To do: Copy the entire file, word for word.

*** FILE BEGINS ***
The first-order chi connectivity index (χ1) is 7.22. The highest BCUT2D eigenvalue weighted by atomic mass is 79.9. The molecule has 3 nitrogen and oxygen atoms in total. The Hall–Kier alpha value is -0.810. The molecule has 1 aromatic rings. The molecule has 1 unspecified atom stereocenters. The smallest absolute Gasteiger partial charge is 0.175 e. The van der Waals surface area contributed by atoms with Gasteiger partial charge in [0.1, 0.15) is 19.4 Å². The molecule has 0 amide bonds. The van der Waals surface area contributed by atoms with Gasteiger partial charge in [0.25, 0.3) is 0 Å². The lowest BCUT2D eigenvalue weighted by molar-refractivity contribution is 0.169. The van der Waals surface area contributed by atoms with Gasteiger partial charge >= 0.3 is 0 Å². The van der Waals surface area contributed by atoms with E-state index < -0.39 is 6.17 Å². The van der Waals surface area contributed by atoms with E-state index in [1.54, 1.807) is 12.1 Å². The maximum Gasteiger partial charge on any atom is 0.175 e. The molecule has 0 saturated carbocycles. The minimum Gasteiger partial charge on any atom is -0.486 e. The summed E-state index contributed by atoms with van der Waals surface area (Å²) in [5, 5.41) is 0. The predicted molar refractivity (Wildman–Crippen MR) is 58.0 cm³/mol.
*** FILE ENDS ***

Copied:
The first-order chi connectivity index (χ1) is 7.22. The highest BCUT2D eigenvalue weighted by atomic mass is 79.9. The molecule has 3 nitrogen and oxygen atoms in total. The Hall–Kier alpha value is -0.810. The molecule has 1 aromatic rings. The molecule has 1 unspecified atom stereocenters. The smallest absolute Gasteiger partial charge is 0.175 e. The van der Waals surface area contributed by atoms with Gasteiger partial charge in [0.1, 0.15) is 19.4 Å². The molecule has 0 amide bonds. The van der Waals surface area contributed by atoms with Gasteiger partial charge in [0.25, 0.3) is 0 Å². The lowest BCUT2D eigenvalue weighted by molar-refractivity contribution is 0.169. The van der Waals surface area contributed by atoms with Gasteiger partial charge >= 0.3 is 0 Å². The van der Waals surface area contributed by atoms with E-state index < -0.39 is 6.17 Å². The van der Waals surface area contributed by atoms with E-state index in [1.54, 1.807) is 12.1 Å². The maximum Gasteiger partial charge on any atom is 0.175 e. The molecule has 0 saturated carbocycles. The minimum Gasteiger partial charge on any atom is -0.486 e. The summed E-state index contributed by atoms with van der Waals surface area (Å²) in [5, 5.41) is 0. The predicted molar refractivity (Wildman–Crippen MR) is 58.0 cm³/mol.